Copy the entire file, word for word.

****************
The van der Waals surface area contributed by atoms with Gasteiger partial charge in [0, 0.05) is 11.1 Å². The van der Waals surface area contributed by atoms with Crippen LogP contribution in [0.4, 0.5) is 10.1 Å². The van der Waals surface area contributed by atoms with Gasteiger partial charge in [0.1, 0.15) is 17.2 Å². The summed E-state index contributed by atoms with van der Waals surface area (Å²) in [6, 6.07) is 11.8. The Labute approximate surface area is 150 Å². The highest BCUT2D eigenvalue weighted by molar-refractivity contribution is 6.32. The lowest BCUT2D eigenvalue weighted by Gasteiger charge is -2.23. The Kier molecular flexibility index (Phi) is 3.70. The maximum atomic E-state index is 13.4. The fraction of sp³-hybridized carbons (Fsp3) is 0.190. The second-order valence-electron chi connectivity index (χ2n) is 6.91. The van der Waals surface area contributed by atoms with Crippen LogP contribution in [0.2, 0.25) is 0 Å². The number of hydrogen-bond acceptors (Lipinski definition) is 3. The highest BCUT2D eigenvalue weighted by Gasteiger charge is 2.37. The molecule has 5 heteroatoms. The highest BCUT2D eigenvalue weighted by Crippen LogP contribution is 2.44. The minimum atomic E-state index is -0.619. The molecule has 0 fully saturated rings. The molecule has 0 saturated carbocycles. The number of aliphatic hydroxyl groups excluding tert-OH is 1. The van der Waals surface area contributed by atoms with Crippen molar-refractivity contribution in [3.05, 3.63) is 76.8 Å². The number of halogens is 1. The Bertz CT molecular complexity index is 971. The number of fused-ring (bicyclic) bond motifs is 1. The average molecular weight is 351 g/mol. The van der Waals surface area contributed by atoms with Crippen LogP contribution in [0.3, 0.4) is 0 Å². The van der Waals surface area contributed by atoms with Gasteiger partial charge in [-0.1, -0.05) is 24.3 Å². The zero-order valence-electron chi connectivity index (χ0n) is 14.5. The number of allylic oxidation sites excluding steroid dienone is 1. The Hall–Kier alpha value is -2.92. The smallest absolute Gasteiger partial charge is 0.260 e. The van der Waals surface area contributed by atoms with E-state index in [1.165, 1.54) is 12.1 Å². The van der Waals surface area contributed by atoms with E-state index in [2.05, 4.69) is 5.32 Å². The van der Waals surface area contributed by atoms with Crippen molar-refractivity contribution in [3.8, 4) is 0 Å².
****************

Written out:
The van der Waals surface area contributed by atoms with Gasteiger partial charge in [0, 0.05) is 11.1 Å². The van der Waals surface area contributed by atoms with Crippen LogP contribution in [0.4, 0.5) is 10.1 Å². The van der Waals surface area contributed by atoms with Gasteiger partial charge in [0.1, 0.15) is 17.2 Å². The summed E-state index contributed by atoms with van der Waals surface area (Å²) in [6, 6.07) is 11.8. The Labute approximate surface area is 150 Å². The highest BCUT2D eigenvalue weighted by molar-refractivity contribution is 6.32. The lowest BCUT2D eigenvalue weighted by Gasteiger charge is -2.23. The Kier molecular flexibility index (Phi) is 3.70. The maximum atomic E-state index is 13.4. The fraction of sp³-hybridized carbons (Fsp3) is 0.190. The second-order valence-electron chi connectivity index (χ2n) is 6.91. The van der Waals surface area contributed by atoms with Crippen LogP contribution in [0.2, 0.25) is 0 Å². The number of hydrogen-bond acceptors (Lipinski definition) is 3. The highest BCUT2D eigenvalue weighted by Gasteiger charge is 2.37. The molecule has 5 heteroatoms. The highest BCUT2D eigenvalue weighted by Crippen LogP contribution is 2.44. The minimum atomic E-state index is -0.619. The molecule has 0 fully saturated rings. The molecule has 0 saturated carbocycles. The number of aliphatic hydroxyl groups excluding tert-OH is 1. The van der Waals surface area contributed by atoms with Crippen molar-refractivity contribution in [3.05, 3.63) is 76.8 Å². The number of halogens is 1. The Bertz CT molecular complexity index is 971. The number of fused-ring (bicyclic) bond motifs is 1. The average molecular weight is 351 g/mol. The van der Waals surface area contributed by atoms with Crippen LogP contribution in [0.3, 0.4) is 0 Å². The van der Waals surface area contributed by atoms with Gasteiger partial charge in [-0.1, -0.05) is 24.3 Å². The zero-order valence-electron chi connectivity index (χ0n) is 14.5. The number of allylic oxidation sites excluding steroid dienone is 1. The Hall–Kier alpha value is -2.92. The smallest absolute Gasteiger partial charge is 0.260 e. The van der Waals surface area contributed by atoms with E-state index in [1.165, 1.54) is 12.1 Å². The van der Waals surface area contributed by atoms with E-state index in [2.05, 4.69) is 5.32 Å². The van der Waals surface area contributed by atoms with Crippen molar-refractivity contribution in [3.8, 4) is 0 Å².